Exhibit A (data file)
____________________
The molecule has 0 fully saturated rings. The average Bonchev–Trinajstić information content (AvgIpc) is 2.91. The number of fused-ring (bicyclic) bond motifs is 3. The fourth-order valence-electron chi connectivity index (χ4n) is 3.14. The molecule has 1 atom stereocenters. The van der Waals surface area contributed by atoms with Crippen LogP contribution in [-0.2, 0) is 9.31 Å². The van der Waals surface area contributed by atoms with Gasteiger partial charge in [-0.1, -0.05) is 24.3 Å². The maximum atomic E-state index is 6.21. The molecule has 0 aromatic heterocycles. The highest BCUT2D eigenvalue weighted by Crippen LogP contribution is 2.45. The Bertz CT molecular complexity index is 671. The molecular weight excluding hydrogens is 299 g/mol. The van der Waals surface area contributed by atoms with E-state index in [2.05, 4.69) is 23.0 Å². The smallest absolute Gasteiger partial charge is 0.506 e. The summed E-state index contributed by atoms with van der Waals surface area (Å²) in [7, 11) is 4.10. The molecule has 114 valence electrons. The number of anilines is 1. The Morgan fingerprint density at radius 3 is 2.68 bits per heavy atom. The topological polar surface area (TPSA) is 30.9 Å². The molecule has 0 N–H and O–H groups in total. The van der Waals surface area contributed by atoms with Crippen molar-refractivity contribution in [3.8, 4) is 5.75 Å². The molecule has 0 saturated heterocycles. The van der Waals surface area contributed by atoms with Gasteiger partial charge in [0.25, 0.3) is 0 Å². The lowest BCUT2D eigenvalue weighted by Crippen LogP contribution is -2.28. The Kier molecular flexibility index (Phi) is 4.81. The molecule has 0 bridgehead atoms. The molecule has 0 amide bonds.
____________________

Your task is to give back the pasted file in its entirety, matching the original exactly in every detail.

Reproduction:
The molecule has 0 fully saturated rings. The average Bonchev–Trinajstić information content (AvgIpc) is 2.91. The number of fused-ring (bicyclic) bond motifs is 3. The fourth-order valence-electron chi connectivity index (χ4n) is 3.14. The molecule has 1 atom stereocenters. The van der Waals surface area contributed by atoms with Crippen LogP contribution in [-0.2, 0) is 9.31 Å². The van der Waals surface area contributed by atoms with Gasteiger partial charge in [-0.1, -0.05) is 24.3 Å². The maximum atomic E-state index is 6.21. The molecule has 0 aromatic heterocycles. The highest BCUT2D eigenvalue weighted by Crippen LogP contribution is 2.45. The Bertz CT molecular complexity index is 671. The molecular weight excluding hydrogens is 299 g/mol. The van der Waals surface area contributed by atoms with E-state index in [2.05, 4.69) is 23.0 Å². The smallest absolute Gasteiger partial charge is 0.506 e. The summed E-state index contributed by atoms with van der Waals surface area (Å²) in [7, 11) is 4.10. The molecule has 114 valence electrons. The number of anilines is 1. The Morgan fingerprint density at radius 3 is 2.68 bits per heavy atom. The topological polar surface area (TPSA) is 30.9 Å². The molecule has 0 N–H and O–H groups in total. The van der Waals surface area contributed by atoms with Crippen molar-refractivity contribution in [3.8, 4) is 5.75 Å². The molecule has 0 saturated heterocycles. The van der Waals surface area contributed by atoms with Gasteiger partial charge in [0.25, 0.3) is 0 Å². The lowest BCUT2D eigenvalue weighted by Crippen LogP contribution is -2.28. The Kier molecular flexibility index (Phi) is 4.81. The molecule has 0 bridgehead atoms. The molecule has 0 amide bonds.